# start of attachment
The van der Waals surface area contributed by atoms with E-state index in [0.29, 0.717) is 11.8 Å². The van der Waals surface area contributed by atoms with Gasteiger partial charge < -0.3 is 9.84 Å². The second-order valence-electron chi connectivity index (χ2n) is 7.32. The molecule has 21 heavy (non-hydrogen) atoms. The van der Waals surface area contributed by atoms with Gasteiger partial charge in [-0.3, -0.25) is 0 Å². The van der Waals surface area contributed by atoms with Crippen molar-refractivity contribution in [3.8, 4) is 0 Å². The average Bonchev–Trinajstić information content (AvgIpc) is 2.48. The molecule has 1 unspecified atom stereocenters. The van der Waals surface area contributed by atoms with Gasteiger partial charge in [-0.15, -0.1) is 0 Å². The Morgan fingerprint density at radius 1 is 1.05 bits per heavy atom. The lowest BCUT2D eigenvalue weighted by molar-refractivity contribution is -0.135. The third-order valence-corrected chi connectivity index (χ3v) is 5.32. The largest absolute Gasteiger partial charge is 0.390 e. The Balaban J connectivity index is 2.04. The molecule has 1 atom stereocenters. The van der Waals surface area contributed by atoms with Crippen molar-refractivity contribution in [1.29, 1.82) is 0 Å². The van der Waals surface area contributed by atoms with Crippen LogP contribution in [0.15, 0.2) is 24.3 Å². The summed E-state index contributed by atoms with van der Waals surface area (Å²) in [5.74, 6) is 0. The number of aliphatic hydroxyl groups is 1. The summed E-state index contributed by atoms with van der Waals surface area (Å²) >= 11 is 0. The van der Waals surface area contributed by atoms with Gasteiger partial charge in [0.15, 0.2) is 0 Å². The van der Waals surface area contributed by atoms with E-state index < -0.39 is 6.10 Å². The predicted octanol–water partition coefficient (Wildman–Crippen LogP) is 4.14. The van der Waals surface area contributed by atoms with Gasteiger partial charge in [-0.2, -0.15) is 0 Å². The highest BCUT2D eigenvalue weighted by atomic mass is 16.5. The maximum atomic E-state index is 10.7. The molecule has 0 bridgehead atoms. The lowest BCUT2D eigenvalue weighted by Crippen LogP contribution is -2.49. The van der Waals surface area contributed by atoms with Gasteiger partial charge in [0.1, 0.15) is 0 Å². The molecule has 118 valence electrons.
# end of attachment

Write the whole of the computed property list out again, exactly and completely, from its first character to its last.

The van der Waals surface area contributed by atoms with E-state index in [0.29, 0.717) is 11.8 Å². The van der Waals surface area contributed by atoms with Gasteiger partial charge < -0.3 is 9.84 Å². The second-order valence-electron chi connectivity index (χ2n) is 7.32. The molecule has 21 heavy (non-hydrogen) atoms. The van der Waals surface area contributed by atoms with Gasteiger partial charge in [-0.3, -0.25) is 0 Å². The van der Waals surface area contributed by atoms with Crippen molar-refractivity contribution in [3.8, 4) is 0 Å². The average Bonchev–Trinajstić information content (AvgIpc) is 2.48. The molecule has 1 unspecified atom stereocenters. The van der Waals surface area contributed by atoms with Gasteiger partial charge in [-0.15, -0.1) is 0 Å². The Morgan fingerprint density at radius 1 is 1.05 bits per heavy atom. The lowest BCUT2D eigenvalue weighted by molar-refractivity contribution is -0.135. The third-order valence-corrected chi connectivity index (χ3v) is 5.32. The largest absolute Gasteiger partial charge is 0.390 e. The Balaban J connectivity index is 2.04. The molecule has 1 atom stereocenters. The van der Waals surface area contributed by atoms with Crippen molar-refractivity contribution in [1.29, 1.82) is 0 Å². The van der Waals surface area contributed by atoms with Crippen LogP contribution in [0.15, 0.2) is 24.3 Å². The summed E-state index contributed by atoms with van der Waals surface area (Å²) in [5.74, 6) is 0. The number of aliphatic hydroxyl groups is 1. The summed E-state index contributed by atoms with van der Waals surface area (Å²) >= 11 is 0. The van der Waals surface area contributed by atoms with Gasteiger partial charge in [0.15, 0.2) is 0 Å². The van der Waals surface area contributed by atoms with E-state index < -0.39 is 6.10 Å². The predicted octanol–water partition coefficient (Wildman–Crippen LogP) is 4.14. The van der Waals surface area contributed by atoms with Gasteiger partial charge in [-0.2, -0.15) is 0 Å². The highest BCUT2D eigenvalue weighted by atomic mass is 16.5. The maximum atomic E-state index is 10.7. The molecule has 0 bridgehead atoms. The lowest BCUT2D eigenvalue weighted by Crippen LogP contribution is -2.49. The van der Waals surface area contributed by atoms with Gasteiger partial charge in [0.1, 0.15) is 0 Å². The molecule has 118 valence electrons.